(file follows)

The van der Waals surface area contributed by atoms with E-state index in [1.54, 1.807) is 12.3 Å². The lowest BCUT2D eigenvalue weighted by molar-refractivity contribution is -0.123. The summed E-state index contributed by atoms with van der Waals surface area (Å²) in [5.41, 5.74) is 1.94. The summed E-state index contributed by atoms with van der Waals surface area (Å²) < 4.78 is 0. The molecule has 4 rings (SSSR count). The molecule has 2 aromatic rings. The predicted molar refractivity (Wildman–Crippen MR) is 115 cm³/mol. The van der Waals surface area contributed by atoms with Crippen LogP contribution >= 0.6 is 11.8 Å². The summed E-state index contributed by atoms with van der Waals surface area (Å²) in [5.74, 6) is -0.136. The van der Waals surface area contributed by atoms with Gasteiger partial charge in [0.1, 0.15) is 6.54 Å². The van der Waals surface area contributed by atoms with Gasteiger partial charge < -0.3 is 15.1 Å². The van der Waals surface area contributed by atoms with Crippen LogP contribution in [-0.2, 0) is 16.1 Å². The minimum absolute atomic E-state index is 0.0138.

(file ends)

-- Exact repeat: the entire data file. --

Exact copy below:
The van der Waals surface area contributed by atoms with E-state index in [1.54, 1.807) is 12.3 Å². The lowest BCUT2D eigenvalue weighted by molar-refractivity contribution is -0.123. The summed E-state index contributed by atoms with van der Waals surface area (Å²) in [5.41, 5.74) is 1.94. The summed E-state index contributed by atoms with van der Waals surface area (Å²) < 4.78 is 0. The molecule has 4 rings (SSSR count). The molecule has 2 aromatic rings. The predicted molar refractivity (Wildman–Crippen MR) is 115 cm³/mol. The van der Waals surface area contributed by atoms with Crippen LogP contribution >= 0.6 is 11.8 Å². The summed E-state index contributed by atoms with van der Waals surface area (Å²) in [5.74, 6) is -0.136. The van der Waals surface area contributed by atoms with Gasteiger partial charge in [0.1, 0.15) is 6.54 Å². The van der Waals surface area contributed by atoms with Gasteiger partial charge < -0.3 is 15.1 Å². The van der Waals surface area contributed by atoms with Crippen LogP contribution in [-0.2, 0) is 16.1 Å². The minimum absolute atomic E-state index is 0.0138.